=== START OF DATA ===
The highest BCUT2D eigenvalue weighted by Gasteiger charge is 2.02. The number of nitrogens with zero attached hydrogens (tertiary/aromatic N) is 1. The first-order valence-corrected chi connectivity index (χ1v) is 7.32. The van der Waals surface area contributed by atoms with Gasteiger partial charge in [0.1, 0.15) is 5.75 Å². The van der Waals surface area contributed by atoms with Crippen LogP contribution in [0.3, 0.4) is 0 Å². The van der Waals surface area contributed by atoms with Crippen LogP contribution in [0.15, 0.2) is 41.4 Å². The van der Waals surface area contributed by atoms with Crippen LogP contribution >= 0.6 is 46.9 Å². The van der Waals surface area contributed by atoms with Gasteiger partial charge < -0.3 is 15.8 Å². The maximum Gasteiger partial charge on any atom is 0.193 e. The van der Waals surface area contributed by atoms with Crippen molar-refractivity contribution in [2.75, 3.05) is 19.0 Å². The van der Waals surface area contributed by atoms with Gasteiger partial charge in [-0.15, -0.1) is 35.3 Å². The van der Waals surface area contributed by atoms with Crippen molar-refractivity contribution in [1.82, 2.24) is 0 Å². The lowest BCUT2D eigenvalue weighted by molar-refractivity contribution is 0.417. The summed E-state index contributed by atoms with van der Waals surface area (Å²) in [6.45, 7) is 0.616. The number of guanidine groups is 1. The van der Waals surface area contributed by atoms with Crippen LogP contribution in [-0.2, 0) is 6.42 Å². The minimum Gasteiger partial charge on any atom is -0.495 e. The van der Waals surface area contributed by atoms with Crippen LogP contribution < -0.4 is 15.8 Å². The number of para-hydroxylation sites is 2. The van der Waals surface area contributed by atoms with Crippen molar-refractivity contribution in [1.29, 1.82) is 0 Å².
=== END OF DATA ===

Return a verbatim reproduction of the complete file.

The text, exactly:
The highest BCUT2D eigenvalue weighted by Gasteiger charge is 2.02. The number of nitrogens with zero attached hydrogens (tertiary/aromatic N) is 1. The first-order valence-corrected chi connectivity index (χ1v) is 7.32. The van der Waals surface area contributed by atoms with Gasteiger partial charge in [0.1, 0.15) is 5.75 Å². The van der Waals surface area contributed by atoms with Crippen LogP contribution in [0.3, 0.4) is 0 Å². The van der Waals surface area contributed by atoms with Crippen LogP contribution in [0.15, 0.2) is 41.4 Å². The van der Waals surface area contributed by atoms with Crippen LogP contribution >= 0.6 is 46.9 Å². The van der Waals surface area contributed by atoms with Gasteiger partial charge < -0.3 is 15.8 Å². The maximum Gasteiger partial charge on any atom is 0.193 e. The van der Waals surface area contributed by atoms with Crippen molar-refractivity contribution in [2.75, 3.05) is 19.0 Å². The van der Waals surface area contributed by atoms with Gasteiger partial charge in [-0.15, -0.1) is 35.3 Å². The van der Waals surface area contributed by atoms with Crippen molar-refractivity contribution in [1.82, 2.24) is 0 Å². The lowest BCUT2D eigenvalue weighted by molar-refractivity contribution is 0.417. The summed E-state index contributed by atoms with van der Waals surface area (Å²) in [6.45, 7) is 0.616. The number of guanidine groups is 1. The van der Waals surface area contributed by atoms with Crippen LogP contribution in [-0.2, 0) is 6.42 Å². The minimum Gasteiger partial charge on any atom is -0.495 e. The van der Waals surface area contributed by atoms with Crippen LogP contribution < -0.4 is 15.8 Å². The number of para-hydroxylation sites is 2. The van der Waals surface area contributed by atoms with Crippen molar-refractivity contribution in [1.29, 1.82) is 0 Å².